The pace was frantic. People were exhausted and cranky. Some spent nights in their offices. At times they felt they'd never get all the work done.

Katherine Bagley and Maria Gallucci

Global warming experts around the world say New York City's plans to reduce its greenhouse gas emissions and safeguard itself from the perils of climate change are a model for other cities. But most Americans, including New Yorkers, know little or nothing about this achievement, or that it was driven by Michael Bloomberg, who next month ends his third term as New York's mayor. Bloomberg's Hidden Legacy: Climate Change and the Future of New York City helps fill that gap.

It is being published in five installments on our website (read Part 1), but we encourage our readers to download our ICN Books App and purchase a full copy of the e-book. The ICN Books version is enhanced with video, audio and other extras, and 70 percent of the purchase price comes back to us to support our ongoing work.

Chapter Three: Assemble the Team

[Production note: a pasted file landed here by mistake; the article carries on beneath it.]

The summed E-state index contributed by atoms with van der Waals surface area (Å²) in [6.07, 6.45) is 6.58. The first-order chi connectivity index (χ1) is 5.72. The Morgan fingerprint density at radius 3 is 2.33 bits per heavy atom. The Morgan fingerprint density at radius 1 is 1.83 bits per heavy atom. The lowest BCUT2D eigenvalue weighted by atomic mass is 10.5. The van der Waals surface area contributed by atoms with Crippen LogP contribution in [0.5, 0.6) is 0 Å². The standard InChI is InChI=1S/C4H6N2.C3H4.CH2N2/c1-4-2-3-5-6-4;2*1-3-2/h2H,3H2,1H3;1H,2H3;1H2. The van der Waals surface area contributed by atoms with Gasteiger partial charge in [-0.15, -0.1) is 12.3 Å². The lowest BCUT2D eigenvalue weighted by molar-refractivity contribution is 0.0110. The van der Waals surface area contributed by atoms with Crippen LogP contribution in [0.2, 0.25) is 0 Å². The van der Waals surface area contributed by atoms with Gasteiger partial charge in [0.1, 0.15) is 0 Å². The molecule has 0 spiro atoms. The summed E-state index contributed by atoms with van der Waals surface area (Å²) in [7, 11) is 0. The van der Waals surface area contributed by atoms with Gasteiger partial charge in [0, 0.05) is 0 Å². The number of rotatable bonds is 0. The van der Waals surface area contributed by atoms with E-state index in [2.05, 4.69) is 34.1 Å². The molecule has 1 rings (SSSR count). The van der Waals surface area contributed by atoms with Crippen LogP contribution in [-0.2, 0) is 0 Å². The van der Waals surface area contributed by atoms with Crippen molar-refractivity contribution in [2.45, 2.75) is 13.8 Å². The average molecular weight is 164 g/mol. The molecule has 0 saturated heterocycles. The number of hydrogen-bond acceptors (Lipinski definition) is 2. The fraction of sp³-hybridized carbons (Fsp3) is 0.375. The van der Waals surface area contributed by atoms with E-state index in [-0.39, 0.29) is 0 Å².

An Essential Recruit 

Rohit Aggarwala knew next to nothing about the debate brimming in New York City over how to accommodate a million more New Yorkers by 2030. The 34-year-old transportation buff, who goes by Rit, was a rising star at the global consulting behemoth McKinsey & Company. He was working on a big project and starting the run to make partner.

Still, Aggarwala was intrigued by the call he got in March 2006 from Marc Ricks, a former McKinsey colleague who was now Deputy Mayor Dan Doctoroff's chief of staff. For more than six months, Doctoroff had been creating a strategic land use plan to accommodate the extra people. But the project had become so complex that he and Bloomberg decided it needed its own staff and office. Would Aggarwala consider leading the transportation piece of the plan, Ricks asked?

"As an intellectual challenge, what could be more appealing for somebody who was interested in transportation, who is from New York and loves New York?" Aggarwala said, looking back at the chain of events that pulled him into Bloomberg's fold.

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